To this end, and on the aforementioned topic of supplements, we've begun to add in some Omega 3-6-9s from Nordic Naturals that are supposed to be amazingly helpful for the speech for other kids with issues speaking. We know that a lot of the omega fatty acids are things that babies get from their moms via the placenta in the 3rd trimester and, since Hallie never had one of these, it's something that she missed out on. They cannot hurt, and if nothing else, they add in a few calories.

On the calorie front: we're not changing anything and are going to keep on keeping on. Hallie weighed in today at 24 lbs. 6 ounces, which is an 11 ounce gain since last month. This did not sound like a lot to me since she was 23 lbs 11 ounces last month and 24 lbs 2 weeks ago (on a different scale) but when the nurse charted Hallie for me, it turns out that she moved from the 41st percentile to the 42nd percentile for her ACTUAL age of 19 plus months. That's tremendous and we're not complaining. So, while we won't back off on the Karo syrup or the flaxseed oil or the added goat milk powder, we are still on track and if we have a bad day, it's a bad day and not the end of the world.

On that note, I gotta go get ready: Sharon, Aunt Renee and Aunt Kim and I are going to go out and celebrate my birthday tonight. Ami is going to babysit Hallie and we're going to have a great time! It's the first time that the birthday club has gotten together for a whole night out since June (we used to celebrate each of our big days this way).

Sunday, January 20, 2008

The Good, The Bad, and the Yummy

This has been an odd end of the week and weekend, to say the least.

All week long, Hallie has been refusing to speak; even old chestnuts like "diaper," "big bird" and "teddy" had disappeared. This had Jenny, Hallie's speech therapist, pretty frustrated and upset. On Thursday, after she left, Ami, Hallie's nanny, was equally upset and vowed to redouble her effort to get Hallie to use whatever small vocabulary she has. I guess it was pretty hard to watch Hallie spend an hour avoiding saying the word "book."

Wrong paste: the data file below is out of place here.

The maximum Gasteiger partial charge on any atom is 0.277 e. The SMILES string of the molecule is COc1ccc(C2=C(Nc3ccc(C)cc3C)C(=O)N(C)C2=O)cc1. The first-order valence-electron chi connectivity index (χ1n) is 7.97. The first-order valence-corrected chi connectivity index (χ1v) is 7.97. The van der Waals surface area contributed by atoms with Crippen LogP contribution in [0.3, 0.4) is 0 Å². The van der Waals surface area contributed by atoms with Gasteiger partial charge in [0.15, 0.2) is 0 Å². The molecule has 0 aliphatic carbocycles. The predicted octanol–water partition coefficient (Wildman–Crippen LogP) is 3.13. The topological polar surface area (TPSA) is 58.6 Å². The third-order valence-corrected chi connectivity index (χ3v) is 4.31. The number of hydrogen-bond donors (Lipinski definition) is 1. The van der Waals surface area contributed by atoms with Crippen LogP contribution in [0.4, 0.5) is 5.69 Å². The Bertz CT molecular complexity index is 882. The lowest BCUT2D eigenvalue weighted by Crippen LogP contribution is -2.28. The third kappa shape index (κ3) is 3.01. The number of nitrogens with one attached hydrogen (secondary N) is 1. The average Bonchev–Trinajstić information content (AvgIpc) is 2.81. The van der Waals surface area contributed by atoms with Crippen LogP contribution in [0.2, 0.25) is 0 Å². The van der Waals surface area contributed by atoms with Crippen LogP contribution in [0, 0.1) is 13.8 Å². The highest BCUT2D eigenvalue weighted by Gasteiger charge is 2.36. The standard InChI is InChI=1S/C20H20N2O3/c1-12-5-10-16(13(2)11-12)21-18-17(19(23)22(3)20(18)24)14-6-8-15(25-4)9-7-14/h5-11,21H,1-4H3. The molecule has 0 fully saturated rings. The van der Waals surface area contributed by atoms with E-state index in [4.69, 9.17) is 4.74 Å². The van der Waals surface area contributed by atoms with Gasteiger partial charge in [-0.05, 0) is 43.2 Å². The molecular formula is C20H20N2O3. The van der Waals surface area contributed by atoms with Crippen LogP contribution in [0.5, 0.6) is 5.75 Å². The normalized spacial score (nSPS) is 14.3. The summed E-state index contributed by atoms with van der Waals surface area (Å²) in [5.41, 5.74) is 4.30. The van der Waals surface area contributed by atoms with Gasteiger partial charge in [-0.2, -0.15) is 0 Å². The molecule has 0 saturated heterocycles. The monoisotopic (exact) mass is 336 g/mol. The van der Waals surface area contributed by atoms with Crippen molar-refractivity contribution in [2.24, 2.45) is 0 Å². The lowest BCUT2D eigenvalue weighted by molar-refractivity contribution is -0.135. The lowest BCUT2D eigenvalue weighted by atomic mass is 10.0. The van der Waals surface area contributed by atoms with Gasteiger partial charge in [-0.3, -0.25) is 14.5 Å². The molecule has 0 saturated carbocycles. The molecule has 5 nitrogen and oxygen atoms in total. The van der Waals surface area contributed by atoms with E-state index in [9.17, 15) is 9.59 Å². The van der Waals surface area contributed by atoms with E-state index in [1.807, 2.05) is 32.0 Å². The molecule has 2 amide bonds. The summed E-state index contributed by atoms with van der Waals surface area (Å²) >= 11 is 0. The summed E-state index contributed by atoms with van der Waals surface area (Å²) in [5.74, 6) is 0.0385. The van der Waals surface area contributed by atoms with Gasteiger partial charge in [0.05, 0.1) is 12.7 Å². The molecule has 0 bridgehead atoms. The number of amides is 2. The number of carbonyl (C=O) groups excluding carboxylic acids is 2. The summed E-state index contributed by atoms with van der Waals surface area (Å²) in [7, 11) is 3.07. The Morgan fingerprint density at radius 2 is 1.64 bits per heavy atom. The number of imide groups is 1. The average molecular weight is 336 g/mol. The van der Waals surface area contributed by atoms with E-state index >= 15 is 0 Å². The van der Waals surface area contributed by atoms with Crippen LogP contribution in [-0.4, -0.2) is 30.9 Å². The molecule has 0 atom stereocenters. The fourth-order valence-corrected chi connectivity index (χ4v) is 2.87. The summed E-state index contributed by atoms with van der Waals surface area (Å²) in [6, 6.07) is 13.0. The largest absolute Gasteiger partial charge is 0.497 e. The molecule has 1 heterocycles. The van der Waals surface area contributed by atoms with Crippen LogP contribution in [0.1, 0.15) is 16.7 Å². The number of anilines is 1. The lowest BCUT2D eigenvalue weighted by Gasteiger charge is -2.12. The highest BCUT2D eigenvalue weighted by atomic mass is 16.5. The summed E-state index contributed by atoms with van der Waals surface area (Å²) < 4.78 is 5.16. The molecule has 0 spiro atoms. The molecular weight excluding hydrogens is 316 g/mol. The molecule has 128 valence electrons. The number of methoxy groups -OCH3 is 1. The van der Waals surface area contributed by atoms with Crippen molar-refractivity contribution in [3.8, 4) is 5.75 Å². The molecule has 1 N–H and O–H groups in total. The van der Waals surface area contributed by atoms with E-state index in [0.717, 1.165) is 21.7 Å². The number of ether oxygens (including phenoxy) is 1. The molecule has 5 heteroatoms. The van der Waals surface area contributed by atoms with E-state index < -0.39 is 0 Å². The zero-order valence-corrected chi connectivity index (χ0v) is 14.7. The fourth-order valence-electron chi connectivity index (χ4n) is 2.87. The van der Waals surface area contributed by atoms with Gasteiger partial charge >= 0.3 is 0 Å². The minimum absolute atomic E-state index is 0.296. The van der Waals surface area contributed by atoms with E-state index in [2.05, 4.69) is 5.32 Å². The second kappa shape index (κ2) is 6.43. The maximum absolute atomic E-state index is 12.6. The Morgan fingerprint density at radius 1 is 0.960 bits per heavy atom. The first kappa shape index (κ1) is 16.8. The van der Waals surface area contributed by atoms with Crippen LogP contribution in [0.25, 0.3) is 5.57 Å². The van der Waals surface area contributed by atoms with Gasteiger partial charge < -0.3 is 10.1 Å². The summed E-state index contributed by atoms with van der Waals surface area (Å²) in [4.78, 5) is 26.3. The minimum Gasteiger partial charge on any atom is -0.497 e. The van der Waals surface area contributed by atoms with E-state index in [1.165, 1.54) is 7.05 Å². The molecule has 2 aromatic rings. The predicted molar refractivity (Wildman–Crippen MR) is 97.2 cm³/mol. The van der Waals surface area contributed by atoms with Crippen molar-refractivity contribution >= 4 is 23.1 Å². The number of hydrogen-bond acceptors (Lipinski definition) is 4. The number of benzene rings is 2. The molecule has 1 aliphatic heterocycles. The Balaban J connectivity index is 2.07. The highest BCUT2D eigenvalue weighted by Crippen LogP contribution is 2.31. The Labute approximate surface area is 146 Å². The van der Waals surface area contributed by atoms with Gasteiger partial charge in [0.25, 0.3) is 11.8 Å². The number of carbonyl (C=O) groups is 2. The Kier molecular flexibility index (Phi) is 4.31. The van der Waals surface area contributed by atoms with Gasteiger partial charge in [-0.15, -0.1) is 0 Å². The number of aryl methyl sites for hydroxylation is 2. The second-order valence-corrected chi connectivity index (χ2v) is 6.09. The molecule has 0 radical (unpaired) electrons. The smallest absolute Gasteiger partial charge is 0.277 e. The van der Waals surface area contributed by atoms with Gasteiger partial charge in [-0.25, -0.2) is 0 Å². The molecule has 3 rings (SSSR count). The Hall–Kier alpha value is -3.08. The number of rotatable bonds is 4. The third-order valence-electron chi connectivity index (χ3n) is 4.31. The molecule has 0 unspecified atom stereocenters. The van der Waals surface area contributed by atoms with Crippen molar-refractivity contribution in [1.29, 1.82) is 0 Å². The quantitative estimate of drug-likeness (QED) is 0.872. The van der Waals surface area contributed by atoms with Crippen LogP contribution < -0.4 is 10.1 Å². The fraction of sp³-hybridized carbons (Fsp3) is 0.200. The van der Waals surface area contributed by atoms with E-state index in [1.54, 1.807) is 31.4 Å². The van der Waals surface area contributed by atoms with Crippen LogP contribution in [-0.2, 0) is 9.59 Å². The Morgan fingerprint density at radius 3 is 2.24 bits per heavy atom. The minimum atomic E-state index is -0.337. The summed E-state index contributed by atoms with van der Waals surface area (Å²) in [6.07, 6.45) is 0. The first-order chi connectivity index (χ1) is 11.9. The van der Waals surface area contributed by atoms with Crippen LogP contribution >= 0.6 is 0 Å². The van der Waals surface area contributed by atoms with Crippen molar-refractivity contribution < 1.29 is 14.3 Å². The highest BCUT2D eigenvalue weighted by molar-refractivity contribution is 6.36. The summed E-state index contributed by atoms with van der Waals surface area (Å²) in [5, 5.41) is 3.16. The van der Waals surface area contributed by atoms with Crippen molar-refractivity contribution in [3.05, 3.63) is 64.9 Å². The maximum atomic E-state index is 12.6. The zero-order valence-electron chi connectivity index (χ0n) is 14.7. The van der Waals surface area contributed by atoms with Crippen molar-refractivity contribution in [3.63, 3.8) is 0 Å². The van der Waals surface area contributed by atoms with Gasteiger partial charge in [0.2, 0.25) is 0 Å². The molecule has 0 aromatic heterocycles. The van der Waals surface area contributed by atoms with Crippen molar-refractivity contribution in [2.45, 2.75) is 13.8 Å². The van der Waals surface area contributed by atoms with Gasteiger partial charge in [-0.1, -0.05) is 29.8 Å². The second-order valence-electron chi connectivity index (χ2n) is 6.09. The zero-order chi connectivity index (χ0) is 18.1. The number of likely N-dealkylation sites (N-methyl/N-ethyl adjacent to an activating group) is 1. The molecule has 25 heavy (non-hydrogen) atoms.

So imagine my surprise when I received an email on Friday afternoon that Hallie's speech therapy had discontinued because she was insufficiently delayed. Within a split second, I had Jenny on the phone. She had been equally dismayed by the message when she got it that morning from Hallie's caseworker.

Can you say, oh no?

Hallie sure can.

But, as Jenny informed the Early Intervention caseworker, they'd be hearing from us as quickly as you could mouth the words 'speech therapy' (presuming, of course, that you are not Hallie).

Needless to say, I had shot off an email, left a message for on the never-answered office phone of said case worker, and tracked her down (via cell) in the field. I had also called her supervisor asking to file an appeal.

Jenny concurs with our assessment: Hallie does not use her words consistently enough to qualify them as real speech at this point, and, while her reception is pretty amazing, her spoken language needs lots of work. Not to mention the feeding issues. Which of course Jenny did mention when she spoke to the case worker, who retorted that OT could handle them. Except for the fact that our OT has not been trained to handle them, whereas our Speech Therapist has. Anyway, we're no shirking violets around here and we'll do what we need to do to get Jenny reinstated. But it's a major pain in the butt to have to deal with this.

Happily, there have been some positive developments in terms of communication and oral motor skills on Hallie's part this weekend and they have, for now, overshadowed our upcoming bureaucratic battle.

First, we received our first two Signing Times DVDs from Amazon and Hallie LOVES them. Not only does she enjoy watching them, but she has learned an entirely new (and pretty extensive, for her) repertoire of signs from them. She has been signing 'eat' all week (before the dvds came) but now signs 'milk' and means it, too. And she has randomly signed 'car', 'play,' and we think she tried to do 'fish' earlier on today. We have great hopes for progress in communicating. Like just now, we were giving her juice, and she signed milk. We replaced the juice with milk and avoided a mini Hallie tantrum (or at least whine).